The Defense Information School, the United States Department of Defense's training school for photojournalists and other public affairs personnel, presents the Maj. Megan McClung Leadership Award to one graduating member of each Public Affairs Qualification Course.
- Barbara Dulinsky, first female Marine to serve in a combat zone
A half-marathon was run at Al Asad Air Base in Iraq on 15 August 2009. The race was named the Major McClung Memorial Half Marathon and had 400 runners and over 100 volunteers.
- Elizabeth A. Okoreeh-Baah, Marine Captain, first female to pilot the V-22 Osprey tiltrotor aircraft.
- NBC4, December 11, 2006.
- Rivenburg, Los Angeles Times, December 14, 2006.
- Barber, Mike (May 26, 2008). "After Megan died, parents learned about the Marine their little girl became". Seattle Post-Intelligencer.
- Ritchie, Orange County Register, December 12, 2006.
- "Megan Malia Leilani McClung, Major, United States Marine Corps". ArlingtonCemetery.net.
- Mitchell, Editor & Publisher, December 12, 2006.
- Strupp, Editor & Publisher, December 18, 2006.
- Fumento, American Spectator, December 27, 2006.
- "Sponsored athletes". Synflex America.
- "Marine Corps Marathon to Run in Iraq". News Blaze. 2006.
- "Remarks as Prepared for Delivery: Lt. Gen. Carol Mutter (USMC - Ret.)". GOP Convention 2008. September 4, 2008. Retrieved December 17, 2008. "But tonight I want to talk to you about another woman who earned a unique and honored distinction in our nation's history... The daughter of another Marine I served with more than 25 years ago, Major Megan McClung."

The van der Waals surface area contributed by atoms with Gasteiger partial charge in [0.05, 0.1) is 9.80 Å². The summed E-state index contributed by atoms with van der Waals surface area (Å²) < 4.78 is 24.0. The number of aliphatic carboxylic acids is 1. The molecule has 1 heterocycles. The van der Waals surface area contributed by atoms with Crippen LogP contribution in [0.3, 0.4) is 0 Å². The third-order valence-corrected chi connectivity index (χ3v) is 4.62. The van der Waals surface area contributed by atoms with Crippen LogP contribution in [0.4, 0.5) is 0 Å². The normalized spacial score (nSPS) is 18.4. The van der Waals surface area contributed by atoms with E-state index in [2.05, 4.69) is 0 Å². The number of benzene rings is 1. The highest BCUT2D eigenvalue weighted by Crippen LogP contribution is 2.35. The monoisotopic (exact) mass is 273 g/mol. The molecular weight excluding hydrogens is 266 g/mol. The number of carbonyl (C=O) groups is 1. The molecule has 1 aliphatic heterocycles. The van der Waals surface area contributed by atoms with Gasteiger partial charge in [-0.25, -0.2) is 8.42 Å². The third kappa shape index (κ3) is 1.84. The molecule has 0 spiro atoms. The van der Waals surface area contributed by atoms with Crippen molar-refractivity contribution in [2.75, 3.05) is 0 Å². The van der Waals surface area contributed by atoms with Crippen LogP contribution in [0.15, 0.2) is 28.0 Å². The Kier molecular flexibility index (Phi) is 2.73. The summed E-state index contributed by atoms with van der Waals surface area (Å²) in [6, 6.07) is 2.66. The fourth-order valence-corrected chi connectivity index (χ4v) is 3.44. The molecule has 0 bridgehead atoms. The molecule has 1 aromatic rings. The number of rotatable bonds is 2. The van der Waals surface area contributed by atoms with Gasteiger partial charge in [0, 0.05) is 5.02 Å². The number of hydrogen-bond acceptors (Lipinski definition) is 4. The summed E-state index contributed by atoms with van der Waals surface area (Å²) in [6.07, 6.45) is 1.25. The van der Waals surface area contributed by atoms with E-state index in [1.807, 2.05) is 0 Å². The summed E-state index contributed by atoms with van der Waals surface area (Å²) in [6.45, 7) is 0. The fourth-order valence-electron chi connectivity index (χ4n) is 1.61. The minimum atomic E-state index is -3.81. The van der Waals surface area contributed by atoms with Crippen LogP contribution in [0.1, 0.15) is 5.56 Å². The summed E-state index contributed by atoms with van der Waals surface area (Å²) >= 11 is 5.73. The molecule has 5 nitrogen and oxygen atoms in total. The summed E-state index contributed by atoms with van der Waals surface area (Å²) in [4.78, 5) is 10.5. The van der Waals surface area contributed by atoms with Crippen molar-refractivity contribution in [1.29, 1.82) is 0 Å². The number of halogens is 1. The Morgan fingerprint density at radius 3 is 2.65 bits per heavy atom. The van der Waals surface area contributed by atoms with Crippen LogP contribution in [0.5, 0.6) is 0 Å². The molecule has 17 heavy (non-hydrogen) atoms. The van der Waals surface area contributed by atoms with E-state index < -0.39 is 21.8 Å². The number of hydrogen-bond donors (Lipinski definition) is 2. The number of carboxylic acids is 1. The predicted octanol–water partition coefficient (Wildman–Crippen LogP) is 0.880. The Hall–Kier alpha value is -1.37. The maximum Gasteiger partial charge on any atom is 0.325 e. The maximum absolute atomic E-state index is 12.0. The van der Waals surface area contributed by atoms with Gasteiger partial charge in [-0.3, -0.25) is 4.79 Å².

- American Forces Press Service (December 11, 2006). "Roadside Bombs Kills Four Soldiers; DoD Identifies Previous Casualties". DefenseLink News (U.S. Department of Defense). Retrieved 2006-12-31.
- "Female USMC Officer Raised In OC Killed In Iraq Combat". Los Angeles - NBC4. December 11, 2006. Archived from the original on 2006-12-27. Retrieved 2006-12-31.
- Fumento, Michael (December 27, 2006). "In Memoriam:Farewell to Maj. Megan McClung, USMC". The American Spectator. Retrieved 2006-12-31.
- "Megan M. McClung, Major, United States Marine Corps". Arlington National Cemetery. December 19, 2006. Retrieved 2006-12-31.
- Mitchell, Greg (December 12, 2006). "Marine Officer in Iraq Killed — While Escorting Journalists". Editor & Publisher. Retrieved 2006-12-31.
- Ritchie, Erika I. (December 12, 2006). "O.C. native dies in Iraq; The Mission Viejo graduate is the first female Marine officer killed in the war.". The Orange County Register. Retrieved 2007-01-06.
- Rivenburg,, Roy (December 14, 2006). "Marine died backing her beliefs; Maj. Megan McClung, proud to be in Iraq, was a public affairs officer known for her enthusiasm and athletic prowess. She was killed by a roadside bomb December 6.". Los Angeles Times. Retrieved December 17, 2008.
- Strupp, Joe (December 18, 2006). "Marine Officer Who Died In Iraq Had Been Escorting Oliver North and 'Newsweek' Journalist". Editor & Publisher. Retrieved 2006-12-31.[dead link]
- Zimmerman, Beth (December 12, 2006). "First female leatherneck officer killed in Iraq, Public affairs major was ‘Marine’s Marine’". Marine Corps Times. Retrieved 2006-12-31.
- "First Female Marine Officer Killed In Iraq: Maj. Megan M. McClung, A Marine Corps Spokeswoman, Dies While Escorting Media". CBS News. December 13, 2006. Retrieved 2006-12-31.
- Major Megan McClung Memorial Run